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Summary

We describe a new sensor that combines dynamic pupil coding with a digital readout integrated circuit (DROIC) capable of modulating a scene with a global or per-pixel time-varying, pseudo-random, and duo-binary signal (+1-1,0).

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Digital pixel CMOS focal plane array with on-chip multiply accumulate units for low-latency image processing

Published in:
SPIE, Vol. 9070, Infrared Technology and Applications XL, 5 May 2014, 90703B.

Summary

A digital pixel CMOS focal plane array has been developed to enable low latency implementations of image processing systems such as centroid trackers, Shack-Hartman wavefront sensors, and Fitts correlation trackers through the use of in-pixel digital signal processing (DSP) and generic parallel pipelined multiply accumulate (MAC) units. Light intensity digitization occurs at the pixel level, enabling in-pixel DSP and noiseless data transfer from the pixel array to the peripheral processing units. The pipelined processing of row and column image data prior to off chip readout reduces the required output bandwidth of the image sensor, thus reducing the latency of computations necessary to implement various image processing systems. Data volume reductions of over 80% lead to sub 10us latency for completing various tracking and sensor algorithms. This paper details the architecture of the pixel-processing imager (PPI) and presents some initial results from a prototype device fabricated in a standard 65nm CMOS process hybridized to a commercial off-the-shelf short-wave infrared (SWIR) detector array.
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Summary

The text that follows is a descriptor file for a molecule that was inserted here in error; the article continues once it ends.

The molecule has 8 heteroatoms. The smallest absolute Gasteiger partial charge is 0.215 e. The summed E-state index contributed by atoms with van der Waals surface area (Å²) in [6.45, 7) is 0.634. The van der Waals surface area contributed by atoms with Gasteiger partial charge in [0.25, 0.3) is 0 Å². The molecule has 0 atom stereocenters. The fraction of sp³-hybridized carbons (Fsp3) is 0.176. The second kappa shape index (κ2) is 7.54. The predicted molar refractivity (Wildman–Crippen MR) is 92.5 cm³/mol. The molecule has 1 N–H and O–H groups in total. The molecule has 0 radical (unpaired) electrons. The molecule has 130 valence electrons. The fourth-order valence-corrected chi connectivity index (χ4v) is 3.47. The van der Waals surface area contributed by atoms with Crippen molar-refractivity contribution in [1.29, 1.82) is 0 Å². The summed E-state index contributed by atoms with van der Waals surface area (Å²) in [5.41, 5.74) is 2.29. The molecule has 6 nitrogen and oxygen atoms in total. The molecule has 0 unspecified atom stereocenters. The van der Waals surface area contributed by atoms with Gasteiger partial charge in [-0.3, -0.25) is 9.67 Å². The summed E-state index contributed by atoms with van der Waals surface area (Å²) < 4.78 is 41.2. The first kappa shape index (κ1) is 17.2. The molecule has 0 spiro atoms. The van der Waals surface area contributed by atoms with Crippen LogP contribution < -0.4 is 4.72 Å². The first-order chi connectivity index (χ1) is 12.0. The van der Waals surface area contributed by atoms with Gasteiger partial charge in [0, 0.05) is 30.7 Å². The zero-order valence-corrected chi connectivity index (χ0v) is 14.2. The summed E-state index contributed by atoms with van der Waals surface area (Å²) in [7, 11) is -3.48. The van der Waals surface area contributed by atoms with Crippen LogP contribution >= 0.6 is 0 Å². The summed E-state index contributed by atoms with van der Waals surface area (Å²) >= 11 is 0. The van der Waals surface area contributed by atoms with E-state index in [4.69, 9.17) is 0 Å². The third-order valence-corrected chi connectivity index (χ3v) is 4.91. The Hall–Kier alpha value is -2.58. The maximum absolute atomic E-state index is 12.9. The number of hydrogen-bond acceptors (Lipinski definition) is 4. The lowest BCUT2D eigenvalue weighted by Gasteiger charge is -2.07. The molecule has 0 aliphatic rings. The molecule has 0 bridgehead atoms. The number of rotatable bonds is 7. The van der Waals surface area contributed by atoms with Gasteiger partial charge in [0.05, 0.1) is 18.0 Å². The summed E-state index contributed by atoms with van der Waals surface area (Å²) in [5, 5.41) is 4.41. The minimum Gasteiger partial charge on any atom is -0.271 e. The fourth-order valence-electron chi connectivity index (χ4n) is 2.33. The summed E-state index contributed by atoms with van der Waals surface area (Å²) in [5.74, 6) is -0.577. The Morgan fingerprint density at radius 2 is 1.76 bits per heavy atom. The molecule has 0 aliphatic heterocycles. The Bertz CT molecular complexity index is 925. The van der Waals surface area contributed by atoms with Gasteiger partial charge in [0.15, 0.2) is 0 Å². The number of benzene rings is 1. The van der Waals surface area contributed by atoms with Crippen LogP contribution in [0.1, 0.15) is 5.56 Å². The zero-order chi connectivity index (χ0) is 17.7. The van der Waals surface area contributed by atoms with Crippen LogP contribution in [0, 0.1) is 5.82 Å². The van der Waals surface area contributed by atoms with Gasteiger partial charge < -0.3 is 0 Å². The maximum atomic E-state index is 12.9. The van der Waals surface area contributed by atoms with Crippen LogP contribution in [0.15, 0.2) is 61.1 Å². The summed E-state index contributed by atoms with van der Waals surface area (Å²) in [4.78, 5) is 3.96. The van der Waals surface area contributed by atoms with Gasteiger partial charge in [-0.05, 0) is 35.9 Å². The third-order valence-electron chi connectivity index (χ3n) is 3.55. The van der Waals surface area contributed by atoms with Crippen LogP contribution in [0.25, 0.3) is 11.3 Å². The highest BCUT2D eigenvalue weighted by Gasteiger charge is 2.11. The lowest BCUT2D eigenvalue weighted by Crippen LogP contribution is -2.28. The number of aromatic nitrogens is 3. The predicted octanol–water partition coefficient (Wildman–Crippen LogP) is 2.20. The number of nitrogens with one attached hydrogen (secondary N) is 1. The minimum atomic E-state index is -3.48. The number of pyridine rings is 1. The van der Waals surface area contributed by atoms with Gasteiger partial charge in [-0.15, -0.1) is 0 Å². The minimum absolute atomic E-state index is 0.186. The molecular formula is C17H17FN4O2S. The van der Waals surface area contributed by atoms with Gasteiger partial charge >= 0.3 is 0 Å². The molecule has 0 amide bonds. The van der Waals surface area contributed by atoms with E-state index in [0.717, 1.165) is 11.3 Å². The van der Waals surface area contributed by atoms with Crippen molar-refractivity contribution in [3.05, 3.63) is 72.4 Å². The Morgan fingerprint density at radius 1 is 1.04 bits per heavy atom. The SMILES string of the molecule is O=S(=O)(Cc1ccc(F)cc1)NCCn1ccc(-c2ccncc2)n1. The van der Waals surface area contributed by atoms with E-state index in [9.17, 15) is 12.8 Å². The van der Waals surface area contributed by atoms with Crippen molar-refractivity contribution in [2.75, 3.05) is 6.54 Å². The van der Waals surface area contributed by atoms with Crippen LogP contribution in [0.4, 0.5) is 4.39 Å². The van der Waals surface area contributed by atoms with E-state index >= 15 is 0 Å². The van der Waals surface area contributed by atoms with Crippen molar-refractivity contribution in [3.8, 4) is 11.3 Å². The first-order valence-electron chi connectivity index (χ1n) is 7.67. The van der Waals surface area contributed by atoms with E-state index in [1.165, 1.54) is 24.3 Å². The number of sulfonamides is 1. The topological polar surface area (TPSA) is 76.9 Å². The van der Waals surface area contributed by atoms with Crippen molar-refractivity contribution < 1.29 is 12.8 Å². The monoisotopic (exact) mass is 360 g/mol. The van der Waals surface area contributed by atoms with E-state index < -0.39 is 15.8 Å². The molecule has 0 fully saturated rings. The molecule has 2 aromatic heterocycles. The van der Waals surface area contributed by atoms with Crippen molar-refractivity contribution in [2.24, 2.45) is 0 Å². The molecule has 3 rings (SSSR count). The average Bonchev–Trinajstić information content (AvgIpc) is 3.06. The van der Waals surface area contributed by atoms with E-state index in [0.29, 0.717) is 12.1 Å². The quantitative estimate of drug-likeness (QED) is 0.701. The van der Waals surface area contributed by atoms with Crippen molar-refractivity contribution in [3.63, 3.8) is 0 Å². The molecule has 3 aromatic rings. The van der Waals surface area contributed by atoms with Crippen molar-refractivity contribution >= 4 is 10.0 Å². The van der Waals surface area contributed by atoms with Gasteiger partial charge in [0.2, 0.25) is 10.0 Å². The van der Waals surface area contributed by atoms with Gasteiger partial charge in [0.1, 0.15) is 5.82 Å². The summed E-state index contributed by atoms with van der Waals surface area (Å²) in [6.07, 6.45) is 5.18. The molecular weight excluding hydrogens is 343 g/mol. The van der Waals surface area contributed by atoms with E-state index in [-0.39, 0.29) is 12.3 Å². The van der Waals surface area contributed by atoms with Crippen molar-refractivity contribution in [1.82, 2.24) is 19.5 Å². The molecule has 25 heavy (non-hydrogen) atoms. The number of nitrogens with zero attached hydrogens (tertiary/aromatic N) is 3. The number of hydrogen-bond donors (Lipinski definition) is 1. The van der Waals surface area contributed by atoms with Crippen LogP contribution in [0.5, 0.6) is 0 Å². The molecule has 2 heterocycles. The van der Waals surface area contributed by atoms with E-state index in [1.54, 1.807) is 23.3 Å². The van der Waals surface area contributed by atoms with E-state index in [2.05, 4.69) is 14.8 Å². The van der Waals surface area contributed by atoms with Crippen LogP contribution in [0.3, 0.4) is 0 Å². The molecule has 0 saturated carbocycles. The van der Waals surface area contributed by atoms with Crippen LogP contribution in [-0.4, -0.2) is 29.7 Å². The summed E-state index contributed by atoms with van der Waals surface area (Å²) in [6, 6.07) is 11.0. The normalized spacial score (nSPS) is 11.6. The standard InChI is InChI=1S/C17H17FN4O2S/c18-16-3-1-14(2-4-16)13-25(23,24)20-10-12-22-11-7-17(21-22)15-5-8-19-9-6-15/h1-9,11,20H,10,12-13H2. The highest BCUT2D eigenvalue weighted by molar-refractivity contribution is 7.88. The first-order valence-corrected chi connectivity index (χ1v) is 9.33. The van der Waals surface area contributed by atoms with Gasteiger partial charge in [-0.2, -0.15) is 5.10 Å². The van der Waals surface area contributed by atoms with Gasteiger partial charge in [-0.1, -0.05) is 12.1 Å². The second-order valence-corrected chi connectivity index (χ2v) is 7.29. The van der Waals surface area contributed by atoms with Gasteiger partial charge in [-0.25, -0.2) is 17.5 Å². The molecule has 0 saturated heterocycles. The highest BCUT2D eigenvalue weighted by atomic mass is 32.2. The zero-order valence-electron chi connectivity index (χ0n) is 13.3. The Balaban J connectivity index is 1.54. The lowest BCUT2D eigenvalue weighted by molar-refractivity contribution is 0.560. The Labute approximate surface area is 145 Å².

A digital pixel CMOS focal plane array has been developed to enable low latency implementations of image processing systems such as centroid trackers, Shack-Hartman wavefront sensors, and Fitts correlation trackers through the use of in-pixel digital signal processing (DSP) and generic parallel pipelined multiply accumulate (MAC) units. Light intensity digitization...

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Pixel-processing imager development for directed energy applications

Summary

Tactical high-energy laser (HEL) systems face a range of imaging-related challenges in wavefront sensing, acquiring and tracking targets, selecting the HEL aimpoint, and assessing lethality. Accomplishing these functions in a timely fashion may be limited by competing requirements on total field of regard, target resolution, signal to noise, and focal plane readout bandwidth. In this paper, we explore the applicability of an emerging pixel-processing imager (PPI) technology to these challenges. The on-focal-plane signal processing capabilities of the MIT Lincoln Laboratory PPI technology have recently been extended in support of directed energy applications. We describe this work as well as early results from a new PPI-based short-wave-infrared focal plane readout capable of supporting diverse applications such as low-latency Shack-Hartmann wavefront sensing, centroid computation, and Fitts correlation tracking.
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Summary

Tactical high-energy laser (HEL) systems face a range of imaging-related challenges in wavefront sensing, acquiring and tracking targets, selecting the HEL aimpoint, and assessing lethality. Accomplishing these functions in a timely fashion may be limited by competing requirements on total field of regard, target resolution, signal to noise, and focal...